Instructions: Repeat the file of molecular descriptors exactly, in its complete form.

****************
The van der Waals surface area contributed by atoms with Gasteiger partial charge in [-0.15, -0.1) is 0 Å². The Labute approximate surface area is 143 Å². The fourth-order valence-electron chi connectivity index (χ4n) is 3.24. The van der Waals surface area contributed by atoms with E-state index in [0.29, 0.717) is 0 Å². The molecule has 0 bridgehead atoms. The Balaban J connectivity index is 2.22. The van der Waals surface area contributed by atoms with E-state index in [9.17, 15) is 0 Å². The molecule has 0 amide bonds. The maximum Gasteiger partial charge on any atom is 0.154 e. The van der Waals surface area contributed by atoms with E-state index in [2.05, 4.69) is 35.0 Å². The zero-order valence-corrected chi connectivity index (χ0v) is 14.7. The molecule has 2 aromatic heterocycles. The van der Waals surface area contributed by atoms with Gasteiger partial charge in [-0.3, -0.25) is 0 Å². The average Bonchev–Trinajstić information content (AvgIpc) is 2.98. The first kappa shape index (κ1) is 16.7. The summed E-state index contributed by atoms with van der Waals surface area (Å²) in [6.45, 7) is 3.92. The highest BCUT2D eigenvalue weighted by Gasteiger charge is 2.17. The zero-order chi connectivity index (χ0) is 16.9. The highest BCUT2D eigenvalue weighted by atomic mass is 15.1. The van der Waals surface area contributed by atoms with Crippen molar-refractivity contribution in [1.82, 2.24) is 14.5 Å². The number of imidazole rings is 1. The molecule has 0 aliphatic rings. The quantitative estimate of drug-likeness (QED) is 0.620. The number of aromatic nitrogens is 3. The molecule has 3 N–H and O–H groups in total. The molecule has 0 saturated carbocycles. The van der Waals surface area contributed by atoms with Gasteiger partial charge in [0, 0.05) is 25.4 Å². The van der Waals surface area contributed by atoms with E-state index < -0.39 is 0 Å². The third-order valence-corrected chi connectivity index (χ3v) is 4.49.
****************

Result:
The van der Waals surface area contributed by atoms with Gasteiger partial charge in [-0.15, -0.1) is 0 Å². The Labute approximate surface area is 143 Å². The fourth-order valence-electron chi connectivity index (χ4n) is 3.24. The van der Waals surface area contributed by atoms with E-state index in [0.29, 0.717) is 0 Å². The molecule has 0 bridgehead atoms. The Balaban J connectivity index is 2.22. The van der Waals surface area contributed by atoms with E-state index in [9.17, 15) is 0 Å². The molecule has 0 amide bonds. The maximum Gasteiger partial charge on any atom is 0.154 e. The van der Waals surface area contributed by atoms with E-state index in [2.05, 4.69) is 35.0 Å². The zero-order valence-corrected chi connectivity index (χ0v) is 14.7. The molecule has 2 aromatic heterocycles. The van der Waals surface area contributed by atoms with Gasteiger partial charge in [-0.3, -0.25) is 0 Å². The average Bonchev–Trinajstić information content (AvgIpc) is 2.98. The first kappa shape index (κ1) is 16.7. The summed E-state index contributed by atoms with van der Waals surface area (Å²) in [6.45, 7) is 3.92. The highest BCUT2D eigenvalue weighted by Gasteiger charge is 2.17. The zero-order chi connectivity index (χ0) is 16.9. The highest BCUT2D eigenvalue weighted by atomic mass is 15.1. The van der Waals surface area contributed by atoms with Crippen molar-refractivity contribution in [1.82, 2.24) is 14.5 Å². The number of imidazole rings is 1. The molecule has 0 aliphatic rings. The quantitative estimate of drug-likeness (QED) is 0.620. The number of aromatic nitrogens is 3. The molecule has 3 N–H and O–H groups in total. The molecule has 0 saturated carbocycles. The van der Waals surface area contributed by atoms with Gasteiger partial charge in [0, 0.05) is 25.4 Å². The van der Waals surface area contributed by atoms with E-state index < -0.39 is 0 Å². The third-order valence-corrected chi connectivity index (χ3v) is 4.49.